No matter if you’re a health-conscious bodybuilder or a person who prioritizes his health above everything else, your diet is the first place to start building a healthier lifestyle. On the good side, our modern knowledge about the nutritional value of food is very extensive, but on the bad side, we often live by stupid myths that block our progress toward better health instead of speeding it up. Without further ado, we present you with 6 dangerous diet myths that you need to shake off as soon as you finish reading this article.
Myth 1: Detoxify!
While it’s true that our air, water and food are polluted to a certain level and we ingest toxic chemicals on a daily basis, our bodies are naturally well equipped for dealing with such issues and rarely need our help in doing so.
Most of the time, the popular periodic cleanings with special herbs, vegetables with ‘magical’ properties or even coffee enemas are completely unnecessary. These methods rose to prominence thanks to the new age wave of loud health-obsessed naturopaths, who generally mean well and give good advices, but in many cases their claims lack scientific support. And most important of all, the liver is not some helpless organ that needs our constant attention to work properly – it has its own ways of cleansing and regulating the elimination of toxins, so stop stressing about it.
Myth 2: Only hormone-free chickens are safe for consumption
Listen up, people. The “hormone-free” label on chicken is an absolute scam.The fact is that no chicken can be completely hormone-free – chickens, like most animals, naturally produce growth hormones, so progesterone, testosterone and estrogen can be naturally found in their meat, which makes that label very misleading. Worried about added hormones? Stress not. Additive hormones have been banned by the FDA for the past 50 years. Not only that such practice is illegal, experts say that it’s not economic at all and nobody would bother to use it anyway.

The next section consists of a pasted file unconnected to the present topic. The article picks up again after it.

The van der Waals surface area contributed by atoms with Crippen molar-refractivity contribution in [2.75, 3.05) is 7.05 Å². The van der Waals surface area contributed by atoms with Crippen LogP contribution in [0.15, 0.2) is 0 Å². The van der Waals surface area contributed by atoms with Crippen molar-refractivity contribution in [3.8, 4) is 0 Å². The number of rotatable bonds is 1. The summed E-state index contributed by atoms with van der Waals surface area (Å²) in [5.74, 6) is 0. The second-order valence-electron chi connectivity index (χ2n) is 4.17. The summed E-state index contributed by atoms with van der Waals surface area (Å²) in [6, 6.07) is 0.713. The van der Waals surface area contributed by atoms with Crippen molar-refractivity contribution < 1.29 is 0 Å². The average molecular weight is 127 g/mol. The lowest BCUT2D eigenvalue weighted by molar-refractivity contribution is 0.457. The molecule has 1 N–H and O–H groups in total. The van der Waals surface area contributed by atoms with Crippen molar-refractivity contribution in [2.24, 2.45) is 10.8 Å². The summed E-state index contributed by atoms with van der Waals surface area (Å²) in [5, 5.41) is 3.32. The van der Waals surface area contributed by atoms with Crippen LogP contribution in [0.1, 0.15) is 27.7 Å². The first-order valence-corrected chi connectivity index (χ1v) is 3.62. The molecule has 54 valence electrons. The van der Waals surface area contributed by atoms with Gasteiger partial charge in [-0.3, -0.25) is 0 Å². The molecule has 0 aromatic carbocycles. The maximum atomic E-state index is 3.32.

The reason why today’s chickens are so large is not because they are fed growth hormones (which by the way cannot be taken orally), it’s because farmers have increased their size over time with the help of selective breeding. In addition, the “free range” label doesn’t really mean that all of those brands have raised their chickens on a sunny meadow – that little trick is called advertising. So just relax and eat some chicken.
Myth 3: Whole milk will kill you
You’ve been advised to go for skim over full-fat diary for years now. If you ask any of your friends about his opinion on whole milk, he or she will gladly inform you that this dangerous liquid will make you gain weight, raise your cholesterol levels and clog your arteries.
However, a ton of scientific evidence says quite the contrary. Some studies suggest that people who consume full-fat diary are healthier, weight less and have a lower risk of developing diabetes. As it turns out, the bioactive substances in full-fat milk positively influence the metabolism, helping it burn fat for energy. Of course, this doesn’t mean that you can eat as much as you want and whole milk will magically make you slimmer. In addition, whole milk contains oleic acid, which is a fatty acid that protects heart health. Stop the craziness and give full-fat diary a second chance.